Elementary principal denies negligence claims

ELKHART — An Elkhart elementary school principal is denying claims made in a lawsuit that says he negligently handled abuse allegations involving two students and has asked that it be dismissed.

The lawsuit brought on by the parents of a former Mary Daly Elementary School student claims that Principal Josh Nice was negligent in responding to sexual assault, abuse and battery of their daughter by a classmate. It was filed in January in Elkhart County court.

Nice’s lawyer filed an answer in court this week denying that the alleged incidents of abuse took place. It asserts that “many of the allegations did not actually occur” and denies that the actions attributed to Nice happened either.

It also asserts that any acts that may have caused damages to the family were unrelated to any alleged action or inaction by either Nice or the school.

The parents claim that incidents of abuse occurred “repeatedly” inside the elementary school and on the playground in August 2017. They say school officials knew about the abuse but refused to protect the girl and continued to allow contact between the students.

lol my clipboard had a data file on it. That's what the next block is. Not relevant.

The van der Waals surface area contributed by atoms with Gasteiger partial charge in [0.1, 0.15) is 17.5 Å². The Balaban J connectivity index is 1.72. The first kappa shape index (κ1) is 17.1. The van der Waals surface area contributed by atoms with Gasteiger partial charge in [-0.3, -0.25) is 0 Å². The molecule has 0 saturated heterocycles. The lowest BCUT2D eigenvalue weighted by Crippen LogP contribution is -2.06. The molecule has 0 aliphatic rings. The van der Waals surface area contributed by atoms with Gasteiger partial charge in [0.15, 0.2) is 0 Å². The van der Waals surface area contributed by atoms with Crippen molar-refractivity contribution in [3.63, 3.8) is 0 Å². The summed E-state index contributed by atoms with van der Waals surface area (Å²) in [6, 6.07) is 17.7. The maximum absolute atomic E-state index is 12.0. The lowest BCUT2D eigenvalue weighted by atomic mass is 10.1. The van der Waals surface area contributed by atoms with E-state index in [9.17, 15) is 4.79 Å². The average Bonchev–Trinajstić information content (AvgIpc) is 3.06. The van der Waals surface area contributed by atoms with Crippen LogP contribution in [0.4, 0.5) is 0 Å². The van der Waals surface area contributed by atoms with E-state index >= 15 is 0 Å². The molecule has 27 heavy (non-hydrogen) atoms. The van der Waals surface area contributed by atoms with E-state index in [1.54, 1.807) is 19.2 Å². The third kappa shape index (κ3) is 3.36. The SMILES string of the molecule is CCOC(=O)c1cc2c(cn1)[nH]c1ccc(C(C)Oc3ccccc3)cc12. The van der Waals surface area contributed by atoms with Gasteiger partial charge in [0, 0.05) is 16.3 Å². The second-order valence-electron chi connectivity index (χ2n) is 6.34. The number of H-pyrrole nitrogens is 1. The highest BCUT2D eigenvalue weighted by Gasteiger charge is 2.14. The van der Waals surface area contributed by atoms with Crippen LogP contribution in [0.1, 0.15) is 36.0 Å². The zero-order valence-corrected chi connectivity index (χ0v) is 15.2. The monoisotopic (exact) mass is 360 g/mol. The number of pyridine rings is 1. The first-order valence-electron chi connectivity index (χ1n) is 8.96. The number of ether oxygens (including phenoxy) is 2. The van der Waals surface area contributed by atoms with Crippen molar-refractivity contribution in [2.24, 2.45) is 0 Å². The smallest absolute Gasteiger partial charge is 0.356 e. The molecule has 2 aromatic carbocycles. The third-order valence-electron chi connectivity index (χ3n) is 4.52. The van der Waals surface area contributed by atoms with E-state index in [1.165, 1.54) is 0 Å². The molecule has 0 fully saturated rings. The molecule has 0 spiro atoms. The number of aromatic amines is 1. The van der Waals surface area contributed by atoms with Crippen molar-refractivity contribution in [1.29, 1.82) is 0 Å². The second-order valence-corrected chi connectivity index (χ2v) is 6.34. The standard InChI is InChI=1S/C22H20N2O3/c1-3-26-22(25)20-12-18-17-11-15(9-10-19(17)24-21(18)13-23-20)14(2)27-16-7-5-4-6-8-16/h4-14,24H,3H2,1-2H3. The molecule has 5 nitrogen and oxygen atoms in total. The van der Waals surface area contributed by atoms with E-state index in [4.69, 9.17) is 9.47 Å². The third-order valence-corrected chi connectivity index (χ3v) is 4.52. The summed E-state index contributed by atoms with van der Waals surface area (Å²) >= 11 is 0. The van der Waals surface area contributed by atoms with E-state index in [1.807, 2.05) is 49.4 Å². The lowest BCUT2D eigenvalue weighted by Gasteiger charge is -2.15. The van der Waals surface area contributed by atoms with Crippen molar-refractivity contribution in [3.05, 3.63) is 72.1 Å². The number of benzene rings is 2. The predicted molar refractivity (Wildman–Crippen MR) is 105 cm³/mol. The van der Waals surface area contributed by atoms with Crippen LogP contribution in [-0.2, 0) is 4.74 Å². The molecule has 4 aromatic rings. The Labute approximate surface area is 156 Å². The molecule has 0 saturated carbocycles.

The parents say they didn’t find out about the alleged incidents themselves until two weeks later. They were forced to move their daughter to another school to protect her from the other student, according to the lawsuit, which among other things seeks $700,000 in compensation for each incident.

The response filed Monday by attorney Kevin Vanderground acknowledges that the parents of the 6-year-old contacted the school about the alleged incidents. It also acknowledges that Elkhart Community Schools has certain duties to students, by law, and that the district is liable for Nice’s actions taken as an employee.

In a separate motion to dismiss the lawsuit, Vanderground says the parents are barred by law from making claims against Nice personally. He notes that the Indiana Tort Claims Act provides that if a lawsuit alleges a governmental employee acted within the scope of his job, action can’t be brought against the employee personally.

Under Indiana trial rules, a motion to dismiss is the appropriate action in such a case, the filing states. A hearing on the motion to dismiss was set for April 12 before Elkhart County Superior Court 2 Judge Stephen Bowers.

(0) comments

Welcome to the discussion.

Keep it Clean. Please avoid obscene, vulgar, lewd, racist or sexually-oriented language.
Don't Threaten. Threats of harming another person will not be tolerated.
Be Truthful. Don't knowingly lie about anyone or anything.
Be Nice. No racism, sexism or any sort of -ism that is degrading to another person.
Be Proactive. Use the 'Report' link on each comment to let us know of abusive posts.
Share with Us. We'd love to hear eyewitness accounts, the history behind an article.